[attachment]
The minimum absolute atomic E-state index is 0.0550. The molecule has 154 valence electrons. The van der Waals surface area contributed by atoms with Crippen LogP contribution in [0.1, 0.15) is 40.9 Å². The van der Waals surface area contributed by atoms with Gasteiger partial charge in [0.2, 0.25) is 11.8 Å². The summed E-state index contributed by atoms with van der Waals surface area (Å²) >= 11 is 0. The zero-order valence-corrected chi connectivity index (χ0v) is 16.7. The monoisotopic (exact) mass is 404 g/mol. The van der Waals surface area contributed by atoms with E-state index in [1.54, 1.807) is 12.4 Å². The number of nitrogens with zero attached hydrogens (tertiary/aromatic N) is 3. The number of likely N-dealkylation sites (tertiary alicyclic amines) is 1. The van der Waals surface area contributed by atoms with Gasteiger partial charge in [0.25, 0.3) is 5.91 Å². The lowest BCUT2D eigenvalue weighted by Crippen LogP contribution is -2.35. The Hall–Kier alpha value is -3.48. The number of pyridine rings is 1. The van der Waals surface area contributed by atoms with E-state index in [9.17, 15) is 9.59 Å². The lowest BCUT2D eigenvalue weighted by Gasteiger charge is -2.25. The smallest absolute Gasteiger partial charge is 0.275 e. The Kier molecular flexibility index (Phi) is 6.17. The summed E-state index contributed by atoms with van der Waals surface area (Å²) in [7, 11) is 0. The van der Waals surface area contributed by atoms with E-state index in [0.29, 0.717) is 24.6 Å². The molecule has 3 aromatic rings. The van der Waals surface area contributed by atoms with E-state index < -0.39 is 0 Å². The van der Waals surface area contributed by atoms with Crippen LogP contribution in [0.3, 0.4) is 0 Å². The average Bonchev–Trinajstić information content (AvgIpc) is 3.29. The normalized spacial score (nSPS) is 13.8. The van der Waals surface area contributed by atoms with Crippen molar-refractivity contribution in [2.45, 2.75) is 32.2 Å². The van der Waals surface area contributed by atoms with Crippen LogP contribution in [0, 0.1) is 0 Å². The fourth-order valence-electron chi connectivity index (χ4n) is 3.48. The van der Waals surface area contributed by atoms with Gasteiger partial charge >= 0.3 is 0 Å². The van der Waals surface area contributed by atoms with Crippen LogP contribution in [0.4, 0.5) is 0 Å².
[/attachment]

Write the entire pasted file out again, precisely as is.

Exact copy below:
The minimum absolute atomic E-state index is 0.0550. The molecule has 154 valence electrons. The van der Waals surface area contributed by atoms with Crippen LogP contribution in [0.1, 0.15) is 40.9 Å². The van der Waals surface area contributed by atoms with Gasteiger partial charge in [0.2, 0.25) is 11.8 Å². The summed E-state index contributed by atoms with van der Waals surface area (Å²) >= 11 is 0. The zero-order valence-corrected chi connectivity index (χ0v) is 16.7. The monoisotopic (exact) mass is 404 g/mol. The van der Waals surface area contributed by atoms with E-state index in [1.54, 1.807) is 12.4 Å². The number of nitrogens with zero attached hydrogens (tertiary/aromatic N) is 3. The number of likely N-dealkylation sites (tertiary alicyclic amines) is 1. The van der Waals surface area contributed by atoms with Gasteiger partial charge in [0.25, 0.3) is 5.91 Å². The lowest BCUT2D eigenvalue weighted by Crippen LogP contribution is -2.35. The Hall–Kier alpha value is -3.48. The number of pyridine rings is 1. The van der Waals surface area contributed by atoms with E-state index in [9.17, 15) is 9.59 Å². The lowest BCUT2D eigenvalue weighted by Gasteiger charge is -2.25. The smallest absolute Gasteiger partial charge is 0.275 e. The Kier molecular flexibility index (Phi) is 6.17. The summed E-state index contributed by atoms with van der Waals surface area (Å²) in [7, 11) is 0. The van der Waals surface area contributed by atoms with E-state index in [0.29, 0.717) is 24.6 Å². The molecule has 3 aromatic rings. The van der Waals surface area contributed by atoms with E-state index < -0.39 is 0 Å². The van der Waals surface area contributed by atoms with Crippen LogP contribution in [0.3, 0.4) is 0 Å². The average Bonchev–Trinajstić information content (AvgIpc) is 3.29. The normalized spacial score (nSPS) is 13.8. The van der Waals surface area contributed by atoms with Crippen molar-refractivity contribution in [2.45, 2.75) is 32.2 Å². The van der Waals surface area contributed by atoms with Crippen LogP contribution in [0, 0.1) is 0 Å². The fourth-order valence-electron chi connectivity index (χ4n) is 3.48. The van der Waals surface area contributed by atoms with Gasteiger partial charge >= 0.3 is 0 Å². The van der Waals surface area contributed by atoms with Crippen LogP contribution in [0.4, 0.5) is 0 Å².